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The more than $70 Million budget number for the county’s 2023 fiscal year is the largest budget in the history of Chaffee County. The budget was approved as the first of three resolutions related to the 2023 county plan; followed by Board of County Commissioners (BoCC) approval of the county mill levy and the appropriation of income into some 29 different fund budgets.

The county’s fiscal year runs from January 1 to December 31, 2023 and the proposed budget was covered in yesterday’s Ark Valley Voice story here.

But thinking of it as one lump sum that is allocated at the whim of our three county commissioners would be misleading.

When Commissioner Keith Baker asked, “how many of these line items do we actually have discretionary authority over?” Director of Finance Dan Short pointed out that “Most of the budget lies in restricted funds for specific uses and can only be spent on what they are dedicated to. The commissioners have authority over the general fund and PILT [Payments in Lieu of Taxes].”

“So about $22 million is what we really have authority over,” said Baker. “We’re not throwing money willy-nilly around. We control about $22 million of that $70 million. I think people would like to know that.”

Short pointed out that of all the funds, the budgets related to the landfill and road and bridge are probably the most subject to unexpected changes, and that portions of the road and bridge budget are shared with municipalities for road and bridge projects.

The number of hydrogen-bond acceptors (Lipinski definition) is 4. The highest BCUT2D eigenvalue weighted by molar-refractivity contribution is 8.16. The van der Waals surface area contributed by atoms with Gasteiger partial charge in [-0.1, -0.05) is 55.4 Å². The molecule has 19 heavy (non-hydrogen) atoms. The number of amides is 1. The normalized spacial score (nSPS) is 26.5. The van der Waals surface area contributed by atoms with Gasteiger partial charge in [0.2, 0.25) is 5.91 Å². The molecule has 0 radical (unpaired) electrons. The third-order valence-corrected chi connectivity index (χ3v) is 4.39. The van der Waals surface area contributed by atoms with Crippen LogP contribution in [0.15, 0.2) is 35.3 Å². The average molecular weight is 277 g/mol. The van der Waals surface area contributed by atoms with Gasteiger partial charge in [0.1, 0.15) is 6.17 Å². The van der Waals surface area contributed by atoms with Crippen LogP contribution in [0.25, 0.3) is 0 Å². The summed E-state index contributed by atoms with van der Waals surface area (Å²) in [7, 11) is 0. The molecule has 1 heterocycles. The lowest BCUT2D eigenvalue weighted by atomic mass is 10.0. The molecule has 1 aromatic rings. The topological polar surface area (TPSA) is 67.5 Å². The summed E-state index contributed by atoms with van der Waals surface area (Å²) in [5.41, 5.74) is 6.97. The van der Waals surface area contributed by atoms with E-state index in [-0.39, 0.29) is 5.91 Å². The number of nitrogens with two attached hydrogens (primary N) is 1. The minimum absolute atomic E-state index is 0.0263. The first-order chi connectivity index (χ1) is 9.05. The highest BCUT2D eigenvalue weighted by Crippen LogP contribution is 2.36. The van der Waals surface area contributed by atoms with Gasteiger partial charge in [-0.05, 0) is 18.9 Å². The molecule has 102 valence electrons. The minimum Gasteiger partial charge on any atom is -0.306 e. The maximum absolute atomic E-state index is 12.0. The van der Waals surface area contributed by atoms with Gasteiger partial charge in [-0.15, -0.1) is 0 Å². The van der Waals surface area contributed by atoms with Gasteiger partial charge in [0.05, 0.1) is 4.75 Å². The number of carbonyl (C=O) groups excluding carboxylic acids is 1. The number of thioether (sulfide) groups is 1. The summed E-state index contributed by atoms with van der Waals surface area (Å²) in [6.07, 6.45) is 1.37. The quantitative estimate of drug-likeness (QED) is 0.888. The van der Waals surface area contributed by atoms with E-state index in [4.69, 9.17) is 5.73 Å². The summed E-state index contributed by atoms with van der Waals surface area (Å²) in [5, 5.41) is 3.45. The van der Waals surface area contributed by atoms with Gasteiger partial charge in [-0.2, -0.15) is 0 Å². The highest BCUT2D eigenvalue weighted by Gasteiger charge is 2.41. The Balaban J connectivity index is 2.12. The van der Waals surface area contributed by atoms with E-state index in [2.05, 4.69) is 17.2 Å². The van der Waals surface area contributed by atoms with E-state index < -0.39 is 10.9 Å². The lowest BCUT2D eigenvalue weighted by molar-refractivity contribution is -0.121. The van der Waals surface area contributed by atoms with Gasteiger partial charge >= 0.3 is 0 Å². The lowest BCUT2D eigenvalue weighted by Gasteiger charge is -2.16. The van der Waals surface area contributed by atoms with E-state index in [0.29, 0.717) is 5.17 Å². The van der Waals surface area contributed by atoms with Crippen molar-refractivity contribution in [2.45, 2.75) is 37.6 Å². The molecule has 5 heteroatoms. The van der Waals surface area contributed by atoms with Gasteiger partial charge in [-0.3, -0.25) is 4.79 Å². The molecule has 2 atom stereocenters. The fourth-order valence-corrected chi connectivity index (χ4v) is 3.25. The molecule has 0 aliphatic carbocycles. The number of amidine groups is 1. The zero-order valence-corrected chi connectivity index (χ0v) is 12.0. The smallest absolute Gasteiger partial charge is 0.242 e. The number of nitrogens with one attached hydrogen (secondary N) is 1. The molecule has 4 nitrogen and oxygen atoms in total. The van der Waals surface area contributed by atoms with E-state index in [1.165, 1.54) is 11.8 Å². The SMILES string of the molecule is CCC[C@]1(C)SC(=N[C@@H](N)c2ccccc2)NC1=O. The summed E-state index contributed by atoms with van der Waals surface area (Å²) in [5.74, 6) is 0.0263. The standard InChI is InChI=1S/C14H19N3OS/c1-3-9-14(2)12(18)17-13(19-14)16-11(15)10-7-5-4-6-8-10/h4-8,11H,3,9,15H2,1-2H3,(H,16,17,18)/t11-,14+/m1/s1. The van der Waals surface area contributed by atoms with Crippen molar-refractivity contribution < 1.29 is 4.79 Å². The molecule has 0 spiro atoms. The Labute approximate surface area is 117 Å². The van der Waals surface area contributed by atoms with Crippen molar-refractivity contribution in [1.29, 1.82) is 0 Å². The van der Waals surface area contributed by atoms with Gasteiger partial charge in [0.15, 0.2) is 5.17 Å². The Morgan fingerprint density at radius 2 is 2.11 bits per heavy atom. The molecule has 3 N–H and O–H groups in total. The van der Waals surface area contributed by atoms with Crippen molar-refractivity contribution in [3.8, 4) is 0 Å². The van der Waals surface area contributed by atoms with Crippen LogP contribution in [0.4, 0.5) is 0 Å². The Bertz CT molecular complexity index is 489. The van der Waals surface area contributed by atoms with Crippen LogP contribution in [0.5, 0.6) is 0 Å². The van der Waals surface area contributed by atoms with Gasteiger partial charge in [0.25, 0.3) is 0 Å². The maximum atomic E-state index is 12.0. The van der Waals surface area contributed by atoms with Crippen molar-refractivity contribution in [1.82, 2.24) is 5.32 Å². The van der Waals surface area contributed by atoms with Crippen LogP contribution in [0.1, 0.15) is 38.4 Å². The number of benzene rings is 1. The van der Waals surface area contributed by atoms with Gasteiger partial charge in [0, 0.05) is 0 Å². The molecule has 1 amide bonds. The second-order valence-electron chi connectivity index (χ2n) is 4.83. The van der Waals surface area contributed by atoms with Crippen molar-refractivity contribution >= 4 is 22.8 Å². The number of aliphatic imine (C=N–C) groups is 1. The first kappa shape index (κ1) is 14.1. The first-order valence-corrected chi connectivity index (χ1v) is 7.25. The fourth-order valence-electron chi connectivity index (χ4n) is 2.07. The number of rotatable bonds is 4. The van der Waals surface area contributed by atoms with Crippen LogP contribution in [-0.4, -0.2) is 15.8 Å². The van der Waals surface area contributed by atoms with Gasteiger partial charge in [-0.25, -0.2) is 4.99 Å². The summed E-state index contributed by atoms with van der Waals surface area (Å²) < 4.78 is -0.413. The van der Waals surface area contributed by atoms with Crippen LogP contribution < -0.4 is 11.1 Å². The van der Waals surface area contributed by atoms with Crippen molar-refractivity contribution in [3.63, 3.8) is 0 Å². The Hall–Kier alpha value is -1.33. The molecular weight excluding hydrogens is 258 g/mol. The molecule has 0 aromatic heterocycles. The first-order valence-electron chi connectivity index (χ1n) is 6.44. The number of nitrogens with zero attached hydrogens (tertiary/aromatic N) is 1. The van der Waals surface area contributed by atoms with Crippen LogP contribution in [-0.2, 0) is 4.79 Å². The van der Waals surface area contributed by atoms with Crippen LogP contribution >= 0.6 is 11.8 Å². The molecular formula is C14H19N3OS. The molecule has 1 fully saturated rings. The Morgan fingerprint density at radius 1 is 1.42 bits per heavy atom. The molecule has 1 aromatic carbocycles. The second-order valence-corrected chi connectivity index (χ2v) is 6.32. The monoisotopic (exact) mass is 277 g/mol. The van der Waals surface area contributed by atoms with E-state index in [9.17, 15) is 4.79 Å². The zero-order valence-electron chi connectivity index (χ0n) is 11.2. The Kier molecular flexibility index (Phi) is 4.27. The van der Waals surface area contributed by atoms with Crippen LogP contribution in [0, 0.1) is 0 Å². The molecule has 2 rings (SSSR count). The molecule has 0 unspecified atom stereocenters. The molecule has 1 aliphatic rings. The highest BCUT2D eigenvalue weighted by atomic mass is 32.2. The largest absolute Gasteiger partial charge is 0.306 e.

Unanimously approved were:

Resolution 2022-80: adopting the 2023 budget of $70,019,615.

Resolution 2022-81: setting the county property tax mill levy.

The 2022 Valuation for assessment for the County of Chaffee as certified by the County Assessor is $624,105,600.

Regarding county property tax, Short said “the statutory calculations were so high because of inflation … the total is $5,378,571.This is the most unusual year I’ve ever had – it went up quite a bit – about 10 percent, and that’s a statutory 5.5 percent and then we add TABOR – it’s the biggest increase I’ve ever seen… it’s never more than two or three percent. Normally it favors the more restrictive of the two due to TABOR and this year they flipped.”

There are six funds that are included in the base levy calculation (making up for the shortfalls in the budgets received from other income sources for the general fund, road and bridge, human services fund, retirement fund, capital expenditures, and animal control fund) and form a base levy just over 14 mills.

Short reminded the BoCC that every Colorado county has to “debruce” and that can change the mill-assessed valuation. “We have to do a calculation with last year’s revenues, the current valuations, the needs – the mill changes to meet that amount…. that’s why the tax credits go up and down as long as it’s below the base level.” He added that the county has “a debruced tax credit of $3.4 million. If we didn’t get it, the taxpayers would be paying that too.”

Resolution 2022-82: the third resolution is the appropriation resolution and the county’s budget assumptions (available at this link) are laid out in a four-page document.

The assumptions do not include the many grant and funding opportunities that the county seeks throughout the fiscal year to help fund special projects and needs.

Short ended his presentation by reminding the BoCC and the public that “The general fund is 40-42 percent of the balances. We are in a good position to weather any storms if they come.”

There was no public comment regarding the three budget resolutions, which passed unanimously on these motions:

Resolution 2022-80: Motion by Commissioner Rusty Granzella to approve the 2023 budget of $70, 019,650

Resolution 2022-81: Motion by Baker to approve the 2023 mill levy setting general property taxes.

Resolution 2022-82: Motion by Granzella appropriating the money to the various funds for the 2023 budget

Granzella made the comment probably in the minds of many county residents when he said, “It’s hard to comprehend spending $70 million.”